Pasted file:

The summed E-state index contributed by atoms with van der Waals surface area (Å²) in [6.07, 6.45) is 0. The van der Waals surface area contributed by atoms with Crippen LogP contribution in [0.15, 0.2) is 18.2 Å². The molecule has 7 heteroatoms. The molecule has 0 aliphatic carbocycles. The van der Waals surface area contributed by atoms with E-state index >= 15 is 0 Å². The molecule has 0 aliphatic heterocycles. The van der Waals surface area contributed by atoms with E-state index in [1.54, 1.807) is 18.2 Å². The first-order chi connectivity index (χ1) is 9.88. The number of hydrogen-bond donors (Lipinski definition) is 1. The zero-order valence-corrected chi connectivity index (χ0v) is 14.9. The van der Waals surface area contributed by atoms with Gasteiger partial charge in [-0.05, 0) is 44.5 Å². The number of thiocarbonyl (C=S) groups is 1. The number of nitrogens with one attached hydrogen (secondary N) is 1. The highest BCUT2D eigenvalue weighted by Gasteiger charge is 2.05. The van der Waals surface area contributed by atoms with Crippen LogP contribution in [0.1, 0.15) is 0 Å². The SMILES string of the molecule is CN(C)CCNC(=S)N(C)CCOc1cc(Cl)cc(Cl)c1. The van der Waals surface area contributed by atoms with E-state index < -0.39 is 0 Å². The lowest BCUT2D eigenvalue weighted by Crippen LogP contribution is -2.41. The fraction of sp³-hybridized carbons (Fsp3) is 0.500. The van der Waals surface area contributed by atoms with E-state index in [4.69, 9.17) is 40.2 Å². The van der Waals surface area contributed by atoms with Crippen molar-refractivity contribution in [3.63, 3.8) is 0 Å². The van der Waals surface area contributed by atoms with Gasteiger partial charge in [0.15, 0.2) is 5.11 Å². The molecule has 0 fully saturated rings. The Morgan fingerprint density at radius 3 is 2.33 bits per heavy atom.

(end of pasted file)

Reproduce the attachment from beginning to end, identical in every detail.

The summed E-state index contributed by atoms with van der Waals surface area (Å²) in [6.07, 6.45) is 0. The van der Waals surface area contributed by atoms with Crippen LogP contribution in [0.15, 0.2) is 18.2 Å². The molecule has 7 heteroatoms. The molecule has 0 aliphatic carbocycles. The van der Waals surface area contributed by atoms with E-state index >= 15 is 0 Å². The molecule has 0 aliphatic heterocycles. The van der Waals surface area contributed by atoms with E-state index in [1.54, 1.807) is 18.2 Å². The first-order chi connectivity index (χ1) is 9.88. The number of hydrogen-bond donors (Lipinski definition) is 1. The zero-order valence-corrected chi connectivity index (χ0v) is 14.9. The van der Waals surface area contributed by atoms with Gasteiger partial charge in [-0.05, 0) is 44.5 Å². The number of thiocarbonyl (C=S) groups is 1. The number of nitrogens with one attached hydrogen (secondary N) is 1. The highest BCUT2D eigenvalue weighted by Gasteiger charge is 2.05. The van der Waals surface area contributed by atoms with Crippen LogP contribution in [0.1, 0.15) is 0 Å². The SMILES string of the molecule is CN(C)CCNC(=S)N(C)CCOc1cc(Cl)cc(Cl)c1. The van der Waals surface area contributed by atoms with E-state index < -0.39 is 0 Å². The lowest BCUT2D eigenvalue weighted by Crippen LogP contribution is -2.41. The fraction of sp³-hybridized carbons (Fsp3) is 0.500. The van der Waals surface area contributed by atoms with E-state index in [4.69, 9.17) is 40.2 Å². The van der Waals surface area contributed by atoms with Crippen molar-refractivity contribution in [3.63, 3.8) is 0 Å². The van der Waals surface area contributed by atoms with Gasteiger partial charge in [0.15, 0.2) is 5.11 Å². The molecule has 0 fully saturated rings. The Morgan fingerprint density at radius 3 is 2.33 bits per heavy atom.